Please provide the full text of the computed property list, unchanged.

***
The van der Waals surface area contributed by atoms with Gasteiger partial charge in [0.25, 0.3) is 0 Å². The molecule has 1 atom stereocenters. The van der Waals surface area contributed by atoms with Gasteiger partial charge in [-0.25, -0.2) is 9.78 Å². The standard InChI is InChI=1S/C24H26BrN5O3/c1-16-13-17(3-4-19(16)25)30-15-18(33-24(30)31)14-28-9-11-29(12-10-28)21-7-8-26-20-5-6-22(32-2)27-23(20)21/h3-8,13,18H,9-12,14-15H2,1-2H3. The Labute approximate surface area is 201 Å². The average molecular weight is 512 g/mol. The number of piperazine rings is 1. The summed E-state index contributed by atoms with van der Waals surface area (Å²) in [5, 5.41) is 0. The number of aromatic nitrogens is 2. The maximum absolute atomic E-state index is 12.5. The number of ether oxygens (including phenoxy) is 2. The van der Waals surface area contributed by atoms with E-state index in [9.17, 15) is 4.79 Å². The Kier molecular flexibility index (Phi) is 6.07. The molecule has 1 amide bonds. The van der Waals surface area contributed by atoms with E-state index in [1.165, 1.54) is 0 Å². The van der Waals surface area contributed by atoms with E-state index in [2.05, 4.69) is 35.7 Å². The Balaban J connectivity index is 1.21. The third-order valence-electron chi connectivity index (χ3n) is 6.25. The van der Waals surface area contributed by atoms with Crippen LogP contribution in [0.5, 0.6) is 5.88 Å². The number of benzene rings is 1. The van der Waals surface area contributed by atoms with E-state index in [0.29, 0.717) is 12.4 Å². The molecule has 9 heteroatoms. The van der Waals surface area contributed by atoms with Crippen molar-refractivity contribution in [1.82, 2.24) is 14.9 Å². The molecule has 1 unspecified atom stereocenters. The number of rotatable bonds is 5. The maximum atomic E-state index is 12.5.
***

The van der Waals surface area contributed by atoms with Gasteiger partial charge in [0.25, 0.3) is 0 Å². The molecule has 1 atom stereocenters. The van der Waals surface area contributed by atoms with Gasteiger partial charge in [-0.25, -0.2) is 9.78 Å². The standard InChI is InChI=1S/C24H26BrN5O3/c1-16-13-17(3-4-19(16)25)30-15-18(33-24(30)31)14-28-9-11-29(12-10-28)21-7-8-26-20-5-6-22(32-2)27-23(20)21/h3-8,13,18H,9-12,14-15H2,1-2H3. The Labute approximate surface area is 201 Å². The average molecular weight is 512 g/mol. The number of piperazine rings is 1. The summed E-state index contributed by atoms with van der Waals surface area (Å²) in [5, 5.41) is 0. The number of aromatic nitrogens is 2. The maximum absolute atomic E-state index is 12.5. The number of ether oxygens (including phenoxy) is 2. The van der Waals surface area contributed by atoms with E-state index in [9.17, 15) is 4.79 Å². The Kier molecular flexibility index (Phi) is 6.07. The molecule has 1 amide bonds. The van der Waals surface area contributed by atoms with E-state index in [1.165, 1.54) is 0 Å². The van der Waals surface area contributed by atoms with E-state index in [2.05, 4.69) is 35.7 Å². The Balaban J connectivity index is 1.21. The third-order valence-electron chi connectivity index (χ3n) is 6.25. The van der Waals surface area contributed by atoms with Crippen LogP contribution in [0.5, 0.6) is 5.88 Å². The number of benzene rings is 1. The van der Waals surface area contributed by atoms with E-state index in [0.29, 0.717) is 12.4 Å². The molecule has 9 heteroatoms. The van der Waals surface area contributed by atoms with Crippen molar-refractivity contribution in [1.82, 2.24) is 14.9 Å². The molecule has 1 unspecified atom stereocenters. The number of rotatable bonds is 5. The maximum atomic E-state index is 12.5.